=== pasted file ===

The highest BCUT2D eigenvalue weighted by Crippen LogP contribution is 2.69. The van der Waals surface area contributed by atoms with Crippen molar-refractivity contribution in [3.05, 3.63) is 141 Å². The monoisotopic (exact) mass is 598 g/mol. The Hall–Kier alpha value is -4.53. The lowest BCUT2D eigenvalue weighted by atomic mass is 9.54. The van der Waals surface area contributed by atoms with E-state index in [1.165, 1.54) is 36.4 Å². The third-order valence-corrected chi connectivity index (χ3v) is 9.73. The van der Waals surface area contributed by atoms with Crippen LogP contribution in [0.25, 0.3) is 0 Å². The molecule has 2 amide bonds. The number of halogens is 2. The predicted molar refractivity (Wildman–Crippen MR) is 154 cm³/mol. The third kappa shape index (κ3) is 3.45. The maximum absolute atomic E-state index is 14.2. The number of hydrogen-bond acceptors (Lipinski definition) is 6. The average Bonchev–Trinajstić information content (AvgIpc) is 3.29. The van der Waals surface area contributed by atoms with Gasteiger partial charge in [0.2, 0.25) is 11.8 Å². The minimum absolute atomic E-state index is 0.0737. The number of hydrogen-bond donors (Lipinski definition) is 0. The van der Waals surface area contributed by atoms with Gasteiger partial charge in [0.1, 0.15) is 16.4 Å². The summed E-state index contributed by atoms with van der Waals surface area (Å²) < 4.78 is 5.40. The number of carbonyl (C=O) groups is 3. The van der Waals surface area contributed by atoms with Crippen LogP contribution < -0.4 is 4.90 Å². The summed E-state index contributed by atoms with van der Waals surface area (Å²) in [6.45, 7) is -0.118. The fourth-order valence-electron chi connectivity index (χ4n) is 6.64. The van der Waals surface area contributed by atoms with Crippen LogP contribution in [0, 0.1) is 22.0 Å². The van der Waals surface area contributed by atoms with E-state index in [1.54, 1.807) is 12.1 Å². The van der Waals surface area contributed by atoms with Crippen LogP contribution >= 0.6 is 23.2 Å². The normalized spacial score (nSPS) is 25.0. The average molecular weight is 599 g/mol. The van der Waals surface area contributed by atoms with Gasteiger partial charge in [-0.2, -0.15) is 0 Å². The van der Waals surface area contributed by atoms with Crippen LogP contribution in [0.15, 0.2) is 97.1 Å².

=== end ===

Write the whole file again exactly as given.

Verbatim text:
The highest BCUT2D eigenvalue weighted by Crippen LogP contribution is 2.69. The van der Waals surface area contributed by atoms with Crippen molar-refractivity contribution in [3.05, 3.63) is 141 Å². The monoisotopic (exact) mass is 598 g/mol. The Hall–Kier alpha value is -4.53. The lowest BCUT2D eigenvalue weighted by atomic mass is 9.54. The van der Waals surface area contributed by atoms with E-state index in [1.165, 1.54) is 36.4 Å². The third-order valence-corrected chi connectivity index (χ3v) is 9.73. The van der Waals surface area contributed by atoms with Crippen LogP contribution in [0.25, 0.3) is 0 Å². The molecule has 2 amide bonds. The number of halogens is 2. The predicted molar refractivity (Wildman–Crippen MR) is 154 cm³/mol. The third kappa shape index (κ3) is 3.45. The maximum absolute atomic E-state index is 14.2. The number of hydrogen-bond acceptors (Lipinski definition) is 6. The average Bonchev–Trinajstić information content (AvgIpc) is 3.29. The van der Waals surface area contributed by atoms with Gasteiger partial charge in [0.2, 0.25) is 11.8 Å². The minimum absolute atomic E-state index is 0.0737. The number of hydrogen-bond donors (Lipinski definition) is 0. The van der Waals surface area contributed by atoms with Gasteiger partial charge in [0.1, 0.15) is 16.4 Å². The summed E-state index contributed by atoms with van der Waals surface area (Å²) < 4.78 is 5.40. The number of carbonyl (C=O) groups is 3. The van der Waals surface area contributed by atoms with Crippen LogP contribution < -0.4 is 4.90 Å². The summed E-state index contributed by atoms with van der Waals surface area (Å²) in [6.45, 7) is -0.118. The fourth-order valence-electron chi connectivity index (χ4n) is 6.64. The van der Waals surface area contributed by atoms with Crippen LogP contribution in [0, 0.1) is 22.0 Å². The van der Waals surface area contributed by atoms with E-state index in [1.54, 1.807) is 12.1 Å². The van der Waals surface area contributed by atoms with Crippen LogP contribution >= 0.6 is 23.2 Å². The normalized spacial score (nSPS) is 25.0. The average molecular weight is 599 g/mol. The van der Waals surface area contributed by atoms with Gasteiger partial charge in [-0.2, -0.15) is 0 Å². The van der Waals surface area contributed by atoms with Crippen LogP contribution in [0.15, 0.2) is 97.1 Å².